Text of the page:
The purpose of this paper is to identify the several key drivers for developing organizational KM capability and examining their relationships with KM performance. It shows that despite the active interest in managing organizational knowledge as a strategic resource, most organizations do not yet understand the challenges involved in implementing KM initiatives.
In the paper data was collected from a questionnaire survey of 66 Korean firms. The structural equation modeling technique called Partial Least Squares method was chosen for analyzing the research model.
The paper found that KM drivers such as learning orientation, KM system quality, reward, and KM team activity were significantly related to the organizational KM performance – knowledge quality and user knowledge satisfaction. The paper also found that a KM team activity and a reward system have significant effects upon other KM drivers. In addition, the KM stage of an organization was found to have a significant and positive effect on KM team activity.
The paper shows that the sample consists of organizations from only one country, which reduces the generalizability of the results obtained. The paper also shows that the KM stage of the respondent organizations is skewed toward the low stage, which also reduces the representativeness of our sample.
The results of this paper are helpful for researchers to examine and identify the characteristics of KM that may enhance certain outcomes of KM. The paper also shows that a KM team can obtain some direction toward understanding and evaluating KM performance.
This paper identifies the key management drivers to improve KM performance.
Starting from industry 4.0 in Germany and followed by the New Strategy for American Innovation in the USA and the smartization strategy in Japan, developed countries are…
Starting from industry 4.0 in Germany and followed by the New Strategy for American Innovation in the USA and the smartization strategy in Japan, developed countries are pushing nation-wide innovation strategies. Similarly, China is pursuing the Made in China 2025, and Korea announced the Manufacturing Industry Innovation 3.0 strategy. However, few researchers have identified the industrial structure that establishes the foundation of the 4th Industrial Revolution or have derived strengths and weaknesses to provide implications on policy formulation through quantitative comparison with developed countries. Therefore, the purpose of this paper is to analyze the spillover effect of the information and communication technology (ICT) industry (the foundation of the 4th Industrial Revolution) and machinery·equipment industry (the foundation of smart manufacturing through convergence with ICT industry).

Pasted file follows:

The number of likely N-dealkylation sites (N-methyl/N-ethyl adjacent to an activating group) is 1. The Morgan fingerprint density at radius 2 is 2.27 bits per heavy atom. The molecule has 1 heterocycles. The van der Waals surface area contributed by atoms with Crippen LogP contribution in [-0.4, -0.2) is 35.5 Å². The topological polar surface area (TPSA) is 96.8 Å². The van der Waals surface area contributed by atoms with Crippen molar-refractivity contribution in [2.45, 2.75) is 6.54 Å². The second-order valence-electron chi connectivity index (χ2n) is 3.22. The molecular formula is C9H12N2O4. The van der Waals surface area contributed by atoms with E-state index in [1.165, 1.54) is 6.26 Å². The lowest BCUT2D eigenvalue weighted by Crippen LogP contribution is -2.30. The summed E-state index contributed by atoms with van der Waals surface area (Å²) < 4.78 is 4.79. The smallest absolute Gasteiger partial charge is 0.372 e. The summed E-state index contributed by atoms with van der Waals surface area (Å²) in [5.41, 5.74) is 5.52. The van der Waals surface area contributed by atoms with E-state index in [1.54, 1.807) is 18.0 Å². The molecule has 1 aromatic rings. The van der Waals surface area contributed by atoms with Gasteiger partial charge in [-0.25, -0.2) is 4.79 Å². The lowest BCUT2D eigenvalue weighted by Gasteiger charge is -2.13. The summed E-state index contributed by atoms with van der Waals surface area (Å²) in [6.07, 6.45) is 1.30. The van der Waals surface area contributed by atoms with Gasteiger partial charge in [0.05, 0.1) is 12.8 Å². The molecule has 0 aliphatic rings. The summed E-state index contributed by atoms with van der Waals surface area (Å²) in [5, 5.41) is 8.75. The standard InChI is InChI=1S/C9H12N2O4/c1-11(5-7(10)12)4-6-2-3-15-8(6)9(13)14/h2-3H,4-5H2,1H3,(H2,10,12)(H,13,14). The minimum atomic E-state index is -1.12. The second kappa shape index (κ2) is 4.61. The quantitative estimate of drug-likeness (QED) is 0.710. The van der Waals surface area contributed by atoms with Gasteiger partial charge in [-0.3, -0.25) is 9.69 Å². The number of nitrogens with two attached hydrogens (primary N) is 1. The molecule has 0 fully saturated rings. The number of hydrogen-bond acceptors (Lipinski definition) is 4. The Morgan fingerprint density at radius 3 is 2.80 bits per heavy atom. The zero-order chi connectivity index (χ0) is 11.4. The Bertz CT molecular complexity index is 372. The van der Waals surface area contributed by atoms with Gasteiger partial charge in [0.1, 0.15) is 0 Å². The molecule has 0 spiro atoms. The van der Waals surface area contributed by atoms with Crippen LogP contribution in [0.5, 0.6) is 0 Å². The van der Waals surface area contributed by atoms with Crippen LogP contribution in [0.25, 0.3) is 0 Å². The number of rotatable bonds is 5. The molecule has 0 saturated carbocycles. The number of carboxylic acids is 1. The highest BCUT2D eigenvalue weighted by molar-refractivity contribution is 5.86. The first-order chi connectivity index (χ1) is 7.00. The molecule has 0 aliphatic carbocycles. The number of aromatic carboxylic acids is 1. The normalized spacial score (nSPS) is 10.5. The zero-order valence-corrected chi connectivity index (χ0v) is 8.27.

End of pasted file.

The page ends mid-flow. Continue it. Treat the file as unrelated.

This study examines the industrial spillover effects of the ICT industry and machinery·equipment industry in the USA, Germany, Japan, China and Korea by using the World Input–Output Table from 2000 to 2014.
The results showed that backward linkage effect of the ICT Industry are high in the order of Korea≑China>Japan>the USA≑Germany, and forward linkage effect of the ICT industry are high in the order of Japan ≑> the USA≑Korea ≑> China ≑> Germany. Backward linkage effects of the machinery·equipment industry are high in the order of China>Japan≑Korea>the USA>Germany, and forward linkage effects of the machinery·equipment industry are high in the order of China>Korea>Germany≑Japan≑the USA.
China and Korea encourage active government investment in ICT and machinery·equipment industries, especially the intentional convergence between ICT and machinery·equipment industries is expected be generate higher synergy. The “innovation in manufacturing” strategy in the USA that utilizes its strength in ICT services seems appropriate, whereas Germany needs to revitalize the ICT industry to strengthen its manufacturing industry. Japan’s strategy is to focus its ICT capabilities on robot sector. While the scope of innovation is limited, its synergy is worth expecting.
This study attempted to provide a theoretical approach to the determination of national policy strategies and provide practical implications for response to the impacts of the 4th Industrial Revolution, by comparing the inducement effects of ICT and machinery·equipment industries between major countries.